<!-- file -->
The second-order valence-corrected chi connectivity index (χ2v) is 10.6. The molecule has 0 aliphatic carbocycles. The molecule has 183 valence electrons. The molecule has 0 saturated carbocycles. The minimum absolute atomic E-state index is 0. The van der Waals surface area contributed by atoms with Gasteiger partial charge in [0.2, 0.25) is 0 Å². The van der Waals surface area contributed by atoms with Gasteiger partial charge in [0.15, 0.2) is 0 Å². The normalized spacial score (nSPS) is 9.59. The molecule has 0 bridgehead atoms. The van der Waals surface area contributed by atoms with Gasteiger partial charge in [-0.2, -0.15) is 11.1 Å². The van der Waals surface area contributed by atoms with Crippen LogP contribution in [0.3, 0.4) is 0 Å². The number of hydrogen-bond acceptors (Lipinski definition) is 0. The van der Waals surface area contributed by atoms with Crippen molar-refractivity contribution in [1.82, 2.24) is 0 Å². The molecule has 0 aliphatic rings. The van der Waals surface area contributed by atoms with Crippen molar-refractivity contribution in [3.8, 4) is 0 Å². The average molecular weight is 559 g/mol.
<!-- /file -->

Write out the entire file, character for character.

The second-order valence-corrected chi connectivity index (χ2v) is 10.6. The molecule has 0 aliphatic carbocycles. The molecule has 183 valence electrons. The molecule has 0 saturated carbocycles. The minimum absolute atomic E-state index is 0. The van der Waals surface area contributed by atoms with Gasteiger partial charge in [0.2, 0.25) is 0 Å². The van der Waals surface area contributed by atoms with Gasteiger partial charge in [0.15, 0.2) is 0 Å². The normalized spacial score (nSPS) is 9.59. The molecule has 0 bridgehead atoms. The van der Waals surface area contributed by atoms with Gasteiger partial charge in [-0.2, -0.15) is 11.1 Å². The van der Waals surface area contributed by atoms with Crippen LogP contribution in [0.3, 0.4) is 0 Å². The number of hydrogen-bond acceptors (Lipinski definition) is 0. The van der Waals surface area contributed by atoms with Crippen molar-refractivity contribution in [1.82, 2.24) is 0 Å². The molecule has 0 aliphatic rings. The van der Waals surface area contributed by atoms with Crippen molar-refractivity contribution in [3.8, 4) is 0 Å². The average molecular weight is 559 g/mol.